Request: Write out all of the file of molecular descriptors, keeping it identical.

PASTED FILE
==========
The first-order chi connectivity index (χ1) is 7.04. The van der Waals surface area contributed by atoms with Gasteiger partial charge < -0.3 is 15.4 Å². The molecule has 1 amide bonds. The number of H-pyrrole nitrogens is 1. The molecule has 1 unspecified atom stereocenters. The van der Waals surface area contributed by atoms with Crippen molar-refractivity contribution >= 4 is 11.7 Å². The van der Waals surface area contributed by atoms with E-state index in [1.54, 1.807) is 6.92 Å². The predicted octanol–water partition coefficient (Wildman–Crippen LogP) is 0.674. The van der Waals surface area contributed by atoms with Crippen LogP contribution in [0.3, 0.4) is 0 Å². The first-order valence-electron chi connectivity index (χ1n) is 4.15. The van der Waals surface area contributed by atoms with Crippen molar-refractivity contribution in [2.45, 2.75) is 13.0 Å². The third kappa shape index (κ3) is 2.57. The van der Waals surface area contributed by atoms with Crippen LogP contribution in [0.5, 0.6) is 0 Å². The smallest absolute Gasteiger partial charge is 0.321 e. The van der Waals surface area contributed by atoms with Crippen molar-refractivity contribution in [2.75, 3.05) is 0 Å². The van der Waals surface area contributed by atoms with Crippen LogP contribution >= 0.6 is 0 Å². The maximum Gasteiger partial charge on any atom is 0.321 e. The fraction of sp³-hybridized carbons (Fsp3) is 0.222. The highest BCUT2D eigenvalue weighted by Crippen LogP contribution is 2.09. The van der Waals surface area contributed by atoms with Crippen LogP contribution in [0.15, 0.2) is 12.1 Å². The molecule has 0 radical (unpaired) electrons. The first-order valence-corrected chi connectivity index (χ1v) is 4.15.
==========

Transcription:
The first-order chi connectivity index (χ1) is 7.04. The van der Waals surface area contributed by atoms with Gasteiger partial charge < -0.3 is 15.4 Å². The molecule has 1 amide bonds. The number of H-pyrrole nitrogens is 1. The molecule has 1 unspecified atom stereocenters. The van der Waals surface area contributed by atoms with Crippen molar-refractivity contribution >= 4 is 11.7 Å². The van der Waals surface area contributed by atoms with E-state index in [1.54, 1.807) is 6.92 Å². The predicted octanol–water partition coefficient (Wildman–Crippen LogP) is 0.674. The van der Waals surface area contributed by atoms with Crippen LogP contribution in [0.3, 0.4) is 0 Å². The first-order valence-electron chi connectivity index (χ1n) is 4.15. The van der Waals surface area contributed by atoms with Crippen molar-refractivity contribution in [2.45, 2.75) is 13.0 Å². The third kappa shape index (κ3) is 2.57. The van der Waals surface area contributed by atoms with Crippen LogP contribution in [0.5, 0.6) is 0 Å². The smallest absolute Gasteiger partial charge is 0.321 e. The van der Waals surface area contributed by atoms with Crippen molar-refractivity contribution in [2.75, 3.05) is 0 Å². The van der Waals surface area contributed by atoms with Crippen LogP contribution >= 0.6 is 0 Å². The maximum Gasteiger partial charge on any atom is 0.321 e. The fraction of sp³-hybridized carbons (Fsp3) is 0.222. The highest BCUT2D eigenvalue weighted by Crippen LogP contribution is 2.09. The van der Waals surface area contributed by atoms with Crippen LogP contribution in [0.15, 0.2) is 12.1 Å². The molecule has 0 radical (unpaired) electrons. The first-order valence-corrected chi connectivity index (χ1v) is 4.15.